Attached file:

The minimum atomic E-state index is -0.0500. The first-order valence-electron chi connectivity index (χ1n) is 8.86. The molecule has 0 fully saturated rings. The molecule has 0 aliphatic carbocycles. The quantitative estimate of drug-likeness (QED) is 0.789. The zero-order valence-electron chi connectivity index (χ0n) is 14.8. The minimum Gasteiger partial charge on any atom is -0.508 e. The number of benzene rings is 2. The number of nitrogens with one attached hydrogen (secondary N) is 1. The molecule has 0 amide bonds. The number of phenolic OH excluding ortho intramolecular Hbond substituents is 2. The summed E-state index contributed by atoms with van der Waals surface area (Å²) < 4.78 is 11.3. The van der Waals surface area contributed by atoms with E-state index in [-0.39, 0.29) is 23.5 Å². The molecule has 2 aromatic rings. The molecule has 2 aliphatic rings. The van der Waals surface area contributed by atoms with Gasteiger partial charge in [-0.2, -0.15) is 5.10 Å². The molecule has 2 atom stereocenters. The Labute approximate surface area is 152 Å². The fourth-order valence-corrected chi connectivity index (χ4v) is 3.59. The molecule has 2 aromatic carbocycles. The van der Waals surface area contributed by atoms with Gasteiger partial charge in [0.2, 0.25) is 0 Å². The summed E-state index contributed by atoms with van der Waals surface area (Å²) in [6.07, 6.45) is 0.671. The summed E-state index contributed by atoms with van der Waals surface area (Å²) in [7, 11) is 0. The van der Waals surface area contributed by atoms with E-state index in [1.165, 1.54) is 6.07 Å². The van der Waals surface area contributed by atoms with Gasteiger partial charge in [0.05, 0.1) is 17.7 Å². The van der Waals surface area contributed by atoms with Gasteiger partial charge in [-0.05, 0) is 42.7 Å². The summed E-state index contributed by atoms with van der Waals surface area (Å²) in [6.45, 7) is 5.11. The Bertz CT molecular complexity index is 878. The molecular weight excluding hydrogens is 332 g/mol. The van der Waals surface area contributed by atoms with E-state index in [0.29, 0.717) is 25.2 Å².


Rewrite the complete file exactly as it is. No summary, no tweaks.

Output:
The minimum atomic E-state index is -0.0500. The first-order valence-electron chi connectivity index (χ1n) is 8.86. The molecule has 0 fully saturated rings. The molecule has 0 aliphatic carbocycles. The quantitative estimate of drug-likeness (QED) is 0.789. The zero-order valence-electron chi connectivity index (χ0n) is 14.8. The minimum Gasteiger partial charge on any atom is -0.508 e. The number of benzene rings is 2. The number of nitrogens with one attached hydrogen (secondary N) is 1. The molecule has 0 amide bonds. The number of phenolic OH excluding ortho intramolecular Hbond substituents is 2. The summed E-state index contributed by atoms with van der Waals surface area (Å²) < 4.78 is 11.3. The van der Waals surface area contributed by atoms with E-state index in [-0.39, 0.29) is 23.5 Å². The molecule has 2 aromatic rings. The molecule has 2 aliphatic rings. The van der Waals surface area contributed by atoms with Gasteiger partial charge in [-0.2, -0.15) is 5.10 Å². The molecule has 2 atom stereocenters. The Labute approximate surface area is 152 Å². The fourth-order valence-corrected chi connectivity index (χ4v) is 3.59. The molecule has 2 aromatic carbocycles. The van der Waals surface area contributed by atoms with Gasteiger partial charge in [0.2, 0.25) is 0 Å². The summed E-state index contributed by atoms with van der Waals surface area (Å²) in [6.07, 6.45) is 0.671. The summed E-state index contributed by atoms with van der Waals surface area (Å²) in [7, 11) is 0. The van der Waals surface area contributed by atoms with E-state index in [1.165, 1.54) is 6.07 Å². The van der Waals surface area contributed by atoms with Gasteiger partial charge in [0.05, 0.1) is 17.7 Å². The van der Waals surface area contributed by atoms with Gasteiger partial charge in [-0.05, 0) is 42.7 Å². The summed E-state index contributed by atoms with van der Waals surface area (Å²) in [6.45, 7) is 5.11. The Bertz CT molecular complexity index is 878. The molecular weight excluding hydrogens is 332 g/mol. The van der Waals surface area contributed by atoms with E-state index in [0.29, 0.717) is 25.2 Å².